Today is the second parenting and family life guest post. Please welcome Tara who is a home life simplified reader (shockingly – not a blogger!) and an online friend I met through the Babywhisperer forums years ago. I love hearing other people’s stories about their parenting journey. Please give Tara some support and comment below!
When I was about 4 months pregnant with my now 10 year old son, my mother bought me a brand new book called, “Secrets of the Baby Whisperer” by Tracy Hogg. The book talked about new babies and routines and reading a baby’s cues to learn what they need. I enjoyed the book, but there were more exciting things to think about, like childbirth classes, setting up the nursery, packing the hospital bag, and writing up a birth plan.
What I learned in those early days after Anthony* was born, at least in this case, was this: the pregnancy and delivery…the majority of the time…is the easy part. I clung angrily to this sentiment in my early post-partum days while I sat weeping in a rocking chair with cracked, bleeding nipples and a screaming hungry baby who wouldn’t latch on properly. “Who cares about packing a hospital bag?” I thought, “I can’t get this child to eat!” I thought breastfeeding was the hardest thing I would ever do.
Then came potty training.
Wow. Was I ever wrong about breastfeeding! At least with breastfeeding, I knew if I absolutely wanted to, I could throw in the towel and say, “I tried. I’m stopping” and switch to formula. Potty training involves convincing another person to perform bodily functions in the big white thing in the bathroom that makes weird noises and looks as though it might swallow a tiny person, rather than performing said bodily function in the comfort of ones own pants.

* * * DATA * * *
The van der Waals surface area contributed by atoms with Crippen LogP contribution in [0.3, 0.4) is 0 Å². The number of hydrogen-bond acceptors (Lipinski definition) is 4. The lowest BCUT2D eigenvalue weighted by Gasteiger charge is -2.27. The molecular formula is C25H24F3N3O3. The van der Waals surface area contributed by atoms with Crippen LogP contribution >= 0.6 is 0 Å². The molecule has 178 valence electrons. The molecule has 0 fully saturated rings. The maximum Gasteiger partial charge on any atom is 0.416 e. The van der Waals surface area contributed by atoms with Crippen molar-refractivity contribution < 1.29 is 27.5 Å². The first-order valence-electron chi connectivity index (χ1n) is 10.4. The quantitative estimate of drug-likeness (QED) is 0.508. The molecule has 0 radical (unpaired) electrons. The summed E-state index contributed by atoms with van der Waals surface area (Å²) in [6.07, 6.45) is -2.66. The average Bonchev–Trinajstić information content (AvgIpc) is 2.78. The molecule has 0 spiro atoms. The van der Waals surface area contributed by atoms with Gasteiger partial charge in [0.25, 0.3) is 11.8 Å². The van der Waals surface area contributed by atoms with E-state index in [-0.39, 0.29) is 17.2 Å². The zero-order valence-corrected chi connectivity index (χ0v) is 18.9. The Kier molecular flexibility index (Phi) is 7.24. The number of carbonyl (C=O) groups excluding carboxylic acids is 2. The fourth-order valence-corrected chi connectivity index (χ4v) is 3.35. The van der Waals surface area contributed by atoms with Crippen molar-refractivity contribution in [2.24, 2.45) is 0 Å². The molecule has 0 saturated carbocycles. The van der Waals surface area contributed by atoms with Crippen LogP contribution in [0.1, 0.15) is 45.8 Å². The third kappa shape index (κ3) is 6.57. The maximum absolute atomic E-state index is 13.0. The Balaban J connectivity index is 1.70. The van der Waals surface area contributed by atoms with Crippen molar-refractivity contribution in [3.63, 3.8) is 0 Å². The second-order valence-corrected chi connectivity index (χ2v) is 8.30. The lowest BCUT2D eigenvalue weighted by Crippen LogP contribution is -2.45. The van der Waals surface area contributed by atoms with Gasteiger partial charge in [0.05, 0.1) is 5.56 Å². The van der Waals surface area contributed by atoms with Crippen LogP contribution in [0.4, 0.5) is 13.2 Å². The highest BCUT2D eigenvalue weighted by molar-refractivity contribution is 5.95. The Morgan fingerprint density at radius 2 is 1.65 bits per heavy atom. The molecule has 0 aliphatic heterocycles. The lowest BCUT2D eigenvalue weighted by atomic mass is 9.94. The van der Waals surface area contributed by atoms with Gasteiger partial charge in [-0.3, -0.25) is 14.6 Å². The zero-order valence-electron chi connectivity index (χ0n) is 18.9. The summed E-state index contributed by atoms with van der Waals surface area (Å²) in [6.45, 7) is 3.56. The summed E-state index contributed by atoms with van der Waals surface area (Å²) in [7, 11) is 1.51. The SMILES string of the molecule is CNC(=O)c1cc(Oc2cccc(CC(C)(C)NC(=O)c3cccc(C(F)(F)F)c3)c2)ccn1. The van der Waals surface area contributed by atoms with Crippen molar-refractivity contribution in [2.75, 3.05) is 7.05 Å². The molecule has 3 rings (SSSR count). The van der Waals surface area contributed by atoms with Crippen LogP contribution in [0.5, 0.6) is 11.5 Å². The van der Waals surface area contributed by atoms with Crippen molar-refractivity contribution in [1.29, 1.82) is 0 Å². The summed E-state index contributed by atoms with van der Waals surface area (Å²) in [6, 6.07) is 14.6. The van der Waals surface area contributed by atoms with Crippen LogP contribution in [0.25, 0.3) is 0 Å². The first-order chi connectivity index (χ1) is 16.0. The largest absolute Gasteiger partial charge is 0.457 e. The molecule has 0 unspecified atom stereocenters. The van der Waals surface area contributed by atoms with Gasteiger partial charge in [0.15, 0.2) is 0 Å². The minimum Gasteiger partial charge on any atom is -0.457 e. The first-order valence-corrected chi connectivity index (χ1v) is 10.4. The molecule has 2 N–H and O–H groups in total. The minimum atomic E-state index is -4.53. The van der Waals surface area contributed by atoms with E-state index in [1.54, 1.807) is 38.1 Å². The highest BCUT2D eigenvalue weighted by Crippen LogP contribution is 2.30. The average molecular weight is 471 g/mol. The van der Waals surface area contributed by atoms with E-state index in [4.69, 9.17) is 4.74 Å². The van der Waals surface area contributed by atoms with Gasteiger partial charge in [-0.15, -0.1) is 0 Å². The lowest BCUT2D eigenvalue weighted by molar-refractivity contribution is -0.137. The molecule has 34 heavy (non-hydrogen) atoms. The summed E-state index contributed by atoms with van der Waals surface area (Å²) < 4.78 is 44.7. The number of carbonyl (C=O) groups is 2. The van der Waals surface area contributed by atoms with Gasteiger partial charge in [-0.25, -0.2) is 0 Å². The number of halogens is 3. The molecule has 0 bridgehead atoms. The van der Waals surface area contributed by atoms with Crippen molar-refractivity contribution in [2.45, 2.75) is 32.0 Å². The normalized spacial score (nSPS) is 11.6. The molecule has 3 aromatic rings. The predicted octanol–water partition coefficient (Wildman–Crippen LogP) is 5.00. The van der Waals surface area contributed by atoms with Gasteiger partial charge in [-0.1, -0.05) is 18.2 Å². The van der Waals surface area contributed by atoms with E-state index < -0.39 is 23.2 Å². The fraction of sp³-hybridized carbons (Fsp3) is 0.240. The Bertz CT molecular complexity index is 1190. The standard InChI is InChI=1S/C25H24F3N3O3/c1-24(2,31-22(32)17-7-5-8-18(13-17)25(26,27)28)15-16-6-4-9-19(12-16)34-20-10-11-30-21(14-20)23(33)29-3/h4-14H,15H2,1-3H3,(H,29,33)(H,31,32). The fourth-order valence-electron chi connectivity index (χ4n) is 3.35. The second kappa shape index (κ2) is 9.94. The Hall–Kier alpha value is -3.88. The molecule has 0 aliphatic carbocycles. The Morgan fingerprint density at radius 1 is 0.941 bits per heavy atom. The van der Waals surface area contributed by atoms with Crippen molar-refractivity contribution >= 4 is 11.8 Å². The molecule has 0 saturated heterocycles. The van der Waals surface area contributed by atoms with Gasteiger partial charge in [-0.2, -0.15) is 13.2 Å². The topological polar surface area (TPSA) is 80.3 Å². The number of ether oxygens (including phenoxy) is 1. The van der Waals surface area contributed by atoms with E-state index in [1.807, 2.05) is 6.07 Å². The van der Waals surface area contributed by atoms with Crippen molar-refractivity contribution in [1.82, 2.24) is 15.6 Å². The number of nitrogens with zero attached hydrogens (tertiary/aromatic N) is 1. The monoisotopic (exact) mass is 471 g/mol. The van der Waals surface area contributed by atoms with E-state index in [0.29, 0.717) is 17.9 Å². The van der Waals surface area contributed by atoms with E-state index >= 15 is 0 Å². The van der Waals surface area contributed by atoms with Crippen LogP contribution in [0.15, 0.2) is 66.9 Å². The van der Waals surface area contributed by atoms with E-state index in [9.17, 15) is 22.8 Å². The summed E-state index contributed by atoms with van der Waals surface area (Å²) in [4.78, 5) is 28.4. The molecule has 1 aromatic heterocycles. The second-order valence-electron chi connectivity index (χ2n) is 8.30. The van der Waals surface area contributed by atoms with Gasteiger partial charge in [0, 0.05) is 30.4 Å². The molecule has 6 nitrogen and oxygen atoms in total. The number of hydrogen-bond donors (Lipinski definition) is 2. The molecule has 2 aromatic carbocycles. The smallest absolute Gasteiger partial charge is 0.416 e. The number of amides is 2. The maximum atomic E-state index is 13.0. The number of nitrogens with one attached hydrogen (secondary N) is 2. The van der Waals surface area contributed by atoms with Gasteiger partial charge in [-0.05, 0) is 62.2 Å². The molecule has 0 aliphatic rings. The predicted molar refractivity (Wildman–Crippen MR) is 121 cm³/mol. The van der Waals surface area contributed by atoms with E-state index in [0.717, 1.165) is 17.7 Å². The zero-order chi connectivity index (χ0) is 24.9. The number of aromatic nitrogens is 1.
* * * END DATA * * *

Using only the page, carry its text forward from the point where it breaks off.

Oh wait…wrong again. Shortly after getting the potty thing mastered, little Anthony started to inch towards age three and four, which, admittedly, were harder than the twos ever hoped to be. Granted, he was absorbing the energy of two parents struggling with recurrent miscarriages and changes to his child care routine due to starting at a new day care centre. Did I mention that was because we moved? Oh yes, we moved. And a year after that, his little brother James was born. And so, we moved into a different arena. One involving choices about discipline and parenting styles.
I knew there were a few truths to my parenting. I made the decision early on that I was not comfortable with the more traditional “Cry It Out” methods of sleep training. I made every effort to respond to my kids when they cried when they were very young. With a lot of effort, and perhaps a bit of luck, I managed to end up with kids who are wonderful sleepers. Lucky fluke? Perhaps. But I was thankful, because Momma is not a nice person with very little sleep.
I knew I wasn’t a spanker. Other than that…I had very little to go on. What I needed to figure out was…exactly what kind of parent did I want to be? I didn’t fancy myself a strict person, though I wanted my kids to be respectful. I was a softy, but I didn’t want my kids to walk all over me.
As luck would have it, through the website connected with the Babywhisperer book, I found a wonderful online sounding board of moms in a similar situation. This opened my eyes to even more parenting books and styles, which helped me understand the kind of parent I want to be.
I’ve come to a very middle ground approach to parenting. I can set down rules when I have to, but for the most part I like to think that my kids can think of me as a fairly approachable mom. I also try not to sweat the small stuff and try to think before I immediately answer “No.” I try to explain things to both boys in an age appropriate way, and always give reasons for decisions their Dad and I make.
One night, for instance, as James was getting ready for bed, Anthony was outside playing with friends. At 8:00 I called out the back door and he asked if he could play a little bit longer. Before I answered in the negative, I glanced at the clock and paused. He had a field trip that day, therefore had no homework, and another 15 minutes would give me the time I needed to finish reading to James in peace.
“Sure buddy, have a great time,” I called.
“Yessssss. Wicked!” he replied.
Because, really, don’t we just want them to be happy?
Note from Deb – I do think that is one key aspect of parenting we all have in common – we want our kids to be happy!
Find your simple,
* names have been changed for privacy reasons